(inblue) Chapter 19: Sophia
Centrifugal force was what was most special about the carnival. The fast ride that did circles in blurred joy. When Sophia was a kid and too short to hit the You Must Be This High marker at the ride entrance, the fascination was from afar, on the outside watching and marveling – and impatiently wishing to get older and taller as quickly as possible.
By middle school, Sophia was riding all night until she felt sick. The sensation of being in something that went that fast, and made her insides quiver, and distorted the world in a dizzying portrait of abstract shapes and blended colors like a giant Pollock painting, was unique to any other experience she had up until that point. Thrill and fear married. Lost in the dizzy, the loud music, while flickers of worst-case scenarios slipped in and out of her mind, her individual car coming unfastened and hurled from the ride.
By high school, the fascination was just as strong, for that unique sensation. The speed and violently circular motion that pulled at the belly, creating that queasy butterfly feeling, accompanied by an admiration for the science behind it. The art of the science, how a bunch of equations on paper could become such a beautiful summer experience.
At the carnival that followed high school graduation, the ride felt more like sorcery than physics. Sophia’s science got lost in the magical emotionality of his body being thrown into hers by the manipulation of gravity. He couldn’t help it, the boy who was barely confident enough to ask her name, was pinned to the side of the car, into her, melding with her body in a way that two passionate lovers in bed couldn’t duplicate without the addition of tangential velocity squared and divided by the radius. The equal action and opposite reaction. They were flung together and all they could do was hold onto each other. Just strangers. Same age, same town. Vastly different schools. And how it all started.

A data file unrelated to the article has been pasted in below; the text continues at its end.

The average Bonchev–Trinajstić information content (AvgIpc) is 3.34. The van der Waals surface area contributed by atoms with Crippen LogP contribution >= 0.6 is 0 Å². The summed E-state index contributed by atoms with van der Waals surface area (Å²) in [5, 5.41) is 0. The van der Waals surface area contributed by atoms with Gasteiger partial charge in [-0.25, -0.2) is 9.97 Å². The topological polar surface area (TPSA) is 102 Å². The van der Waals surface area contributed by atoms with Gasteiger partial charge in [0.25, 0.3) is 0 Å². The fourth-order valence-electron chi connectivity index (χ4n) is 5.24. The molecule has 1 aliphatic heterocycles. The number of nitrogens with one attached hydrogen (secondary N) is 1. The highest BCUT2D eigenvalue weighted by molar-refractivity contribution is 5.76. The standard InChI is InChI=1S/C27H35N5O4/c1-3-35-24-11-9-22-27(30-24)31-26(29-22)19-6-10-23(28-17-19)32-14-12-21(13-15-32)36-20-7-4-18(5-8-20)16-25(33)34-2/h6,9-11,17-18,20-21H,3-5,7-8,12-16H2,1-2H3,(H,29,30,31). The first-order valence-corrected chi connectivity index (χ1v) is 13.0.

Sophia knew he dreamt of that feeling of forces beyond his control pushing his body against hers, the ride spinning and blurring the world. To him, it felt more real than the times awake, despite the insistence of the naysayers that dreams were just that.
He had one reality he didn’t accept, and one dream that he mourned for and wished deeply for it to be real. Sophia knew two realities, the one she was supposed to live, and the one that was born of her selfish desire to control who gets to hurt. And she loved to dream about the carnival as much as he did.
Lately, it was getting harder to find the carnival dream. Sophia used to almost will it to be before slipping into sleep, when the desire was strong enough. Even in wake, the memory seemed to be slowly dissolving around the edges and the details becoming less distinguishable. The carnival began to transform into something more generic, as if she pulled the visual from any number of movies with carnival scenes. Nothing was in its right place, the rides and concessions, it all didn’t look true. The worst part were the faces. She could not make out any features whatsoever. She could see the detail on the periphery, but when she turned, it was like a giant eraser stripped the features. Just a blank canvas.
Sophia blamed her inability to access the memory on stress. After all, she had been there just months ago. It wasn’t some decaying mental image that dissipated over time in semi recollections and half-truths. It should have been as fresh as the present.
The carnival was one of several memories from the other reality that were slowly dissolving as if they were dipped into a solution that shrunk and separated the molecules, mixed thoroughly into the solution with nothing left that resembled the memory.
With eyelids clenched, Sophia strained to see into the past and to somehow, desperately, safeguard the most cherished memories. She reached for the night they drove to the quarry overlook, and looked out to the black, accented with the shimmering of other, far off places. Their hands interlocked between the seats. Sweaty palms that didn’t matter if they were sweaty, and a meteor hitting the earth would not have loosened their grip. She told him about the lights, the ones he longed to see but never did, and how she took a minutely brief and life changing trip to the center of the lake and back. He believed her, because nothing about her could be a lie.
Sophia walked across the concrete floor of the lab. Her footsteps echoed in the silence, off the concrete walls and metal ceiling. She put her hands upon the water tank as if it were some spiritually significant relic meant to provide direction. That was something she took no stock in, spirituality. Still, her hands fell heavy on its metal casing, and she looked through the tiny window at the light that hovered inches above the water, inches from her face. The light displayed a rhythmic, pulsating glow.
In three days, her benefactors would arrive to close down the lab. Sophia was expected to be gone by then. Her security clearance had already been revoked with the exception of access to the building. Three days and it would all be over.